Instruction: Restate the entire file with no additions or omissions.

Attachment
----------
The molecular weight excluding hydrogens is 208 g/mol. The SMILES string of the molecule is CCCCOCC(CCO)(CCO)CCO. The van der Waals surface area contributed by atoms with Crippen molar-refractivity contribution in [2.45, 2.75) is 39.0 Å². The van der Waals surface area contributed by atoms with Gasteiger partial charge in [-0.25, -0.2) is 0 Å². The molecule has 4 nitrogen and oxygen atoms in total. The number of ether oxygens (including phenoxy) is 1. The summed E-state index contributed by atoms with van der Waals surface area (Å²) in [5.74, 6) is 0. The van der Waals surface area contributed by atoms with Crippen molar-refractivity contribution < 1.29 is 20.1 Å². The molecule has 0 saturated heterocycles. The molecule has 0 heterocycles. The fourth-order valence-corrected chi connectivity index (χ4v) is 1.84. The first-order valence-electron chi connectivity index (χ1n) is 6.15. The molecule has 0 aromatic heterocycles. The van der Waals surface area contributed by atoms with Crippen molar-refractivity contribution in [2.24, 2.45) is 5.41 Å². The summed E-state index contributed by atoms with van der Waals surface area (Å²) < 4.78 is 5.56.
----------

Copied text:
The molecular weight excluding hydrogens is 208 g/mol. The SMILES string of the molecule is CCCCOCC(CCO)(CCO)CCO. The van der Waals surface area contributed by atoms with Crippen molar-refractivity contribution in [2.45, 2.75) is 39.0 Å². The van der Waals surface area contributed by atoms with Gasteiger partial charge in [-0.25, -0.2) is 0 Å². The molecule has 4 nitrogen and oxygen atoms in total. The number of ether oxygens (including phenoxy) is 1. The summed E-state index contributed by atoms with van der Waals surface area (Å²) in [5.74, 6) is 0. The van der Waals surface area contributed by atoms with Crippen molar-refractivity contribution < 1.29 is 20.1 Å². The molecule has 0 saturated heterocycles. The molecule has 0 heterocycles. The fourth-order valence-corrected chi connectivity index (χ4v) is 1.84. The first-order valence-electron chi connectivity index (χ1n) is 6.15. The molecule has 0 aromatic heterocycles. The van der Waals surface area contributed by atoms with Crippen molar-refractivity contribution in [2.24, 2.45) is 5.41 Å². The summed E-state index contributed by atoms with van der Waals surface area (Å²) < 4.78 is 5.56.